"It doesn't matter how beautiful your theory is, it doesn't matter how smart you are. If it doesn't agree with experiment, it's wrong." Richard P. Feynman

Thursday, March 21, 2013

The European Disease spreads down under


Australia can look at Europe to visualise our future. The broken European model of excessive welfare, government regulation and enormous debt is where we are headed after 6 years of ALP government.  Germany's Chancellor Angela Merkel has remarked that  Europe has 7 per cent of the world's population, 25 per cent of global gross domestic product and 50 per cent of the world's welfare payments, a situation which is completely unsustainable and fueled by debt.
Greg Sheridan of the Australian has more in a fine analysis which I include in full.

SIX years of Labor government, by this year's election in September, will result in a new Australia. We have contracted the European disease. Labor has taken us towards the most spectacularly unsuccessful model of government in the developed world today. We will have almost all the European pathologies but none of the European security of a big local market and a benign security environment.
Europe's present distress is our future. Everyone knows that part of Europe's problem is excessive welfare. As Germany's Chancellor Angela Merkel has remarked, Europe has 7 per cent of the world's population, 25 per cent of global gross domestic product and 50 per cent of the world's welfare payments.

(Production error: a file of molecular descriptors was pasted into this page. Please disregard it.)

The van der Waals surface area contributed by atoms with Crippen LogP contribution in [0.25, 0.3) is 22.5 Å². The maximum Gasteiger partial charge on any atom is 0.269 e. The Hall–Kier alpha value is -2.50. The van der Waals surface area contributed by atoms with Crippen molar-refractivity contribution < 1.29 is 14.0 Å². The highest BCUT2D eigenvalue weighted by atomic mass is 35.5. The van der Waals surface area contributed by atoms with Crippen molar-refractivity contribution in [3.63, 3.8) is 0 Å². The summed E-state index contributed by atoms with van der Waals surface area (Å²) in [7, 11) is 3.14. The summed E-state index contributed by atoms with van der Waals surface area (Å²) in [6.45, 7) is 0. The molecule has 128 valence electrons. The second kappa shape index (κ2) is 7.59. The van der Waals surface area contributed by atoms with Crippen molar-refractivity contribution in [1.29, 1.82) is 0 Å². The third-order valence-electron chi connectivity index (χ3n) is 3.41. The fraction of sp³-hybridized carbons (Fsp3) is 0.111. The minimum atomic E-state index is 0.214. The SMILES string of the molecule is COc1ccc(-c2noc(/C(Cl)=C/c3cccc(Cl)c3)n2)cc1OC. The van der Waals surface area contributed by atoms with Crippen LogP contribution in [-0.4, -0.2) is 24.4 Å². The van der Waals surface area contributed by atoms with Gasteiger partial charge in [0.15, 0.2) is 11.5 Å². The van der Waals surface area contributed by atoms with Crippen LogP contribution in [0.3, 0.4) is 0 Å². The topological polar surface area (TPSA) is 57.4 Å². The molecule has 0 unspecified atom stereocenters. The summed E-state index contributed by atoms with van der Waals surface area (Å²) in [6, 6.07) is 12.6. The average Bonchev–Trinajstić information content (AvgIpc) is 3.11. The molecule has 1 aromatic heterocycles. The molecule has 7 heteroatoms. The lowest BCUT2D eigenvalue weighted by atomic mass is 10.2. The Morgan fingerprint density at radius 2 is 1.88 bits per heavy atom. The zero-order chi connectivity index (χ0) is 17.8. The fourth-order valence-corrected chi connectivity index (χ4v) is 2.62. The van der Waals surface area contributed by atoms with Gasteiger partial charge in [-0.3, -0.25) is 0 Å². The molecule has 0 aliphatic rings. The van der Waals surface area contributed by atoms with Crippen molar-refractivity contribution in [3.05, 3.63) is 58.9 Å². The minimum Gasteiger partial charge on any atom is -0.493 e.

Julia Gillard is taking us far down that road. The disability insurance and Gonski reforms combined will require more than $20 billion a year from Canberra.
But European dysfunction also involves a kind of corporate-state approach to government and culture best exemplified in Benito Mussolini's Italy. Before he was a fascist, Mussolini was a socialist. The corporate state envisaged government leadership of the economy and culture. In Europe, many of the biggest firms are state-owned or government linked, public broadcasters are powerful and universities are mainly state institutions.
Labor's astonishing attack on the free media, through its attempt to arm government with a sanction over what newspapers can publish, is European in spirit, though worse even than most European jurisdictions.
The corporate-state approach to ideology and culture has been a terrible failure in Europe.
We are copying that failure. Here, the ABC gets $1bn a year from government. It has a strong left-of-centre bias. That means it tends to favour more government regulation, especially of its competitors, and a narrow view of what is acceptable content in the media.
It was striking to see in the parliamentary committee this week Labor and Green politicians referring to particular columns or editorials they disagreed with. The context was meant to be an inquiry about the structural regulation of the media. Citing perfectly mainstream columns they simply didn't like suggested media regulation would be influenced by these dislikes. Manifestly, this is a terrible way to arrive at government regulation. It is a naked example of politics intimidating a free and independent institution.
In Australia, most culture-forming activity is ultimately funded by the state. As well as the ABC there are the government-funded universities and the countless journals, blogs, publishing houses and the like that the ABC and the universities run. The commercial media are perhaps the only really independent, big culture-forming institutions wholly beyond the endless, hydraulic ideological pressure that comes from government funding.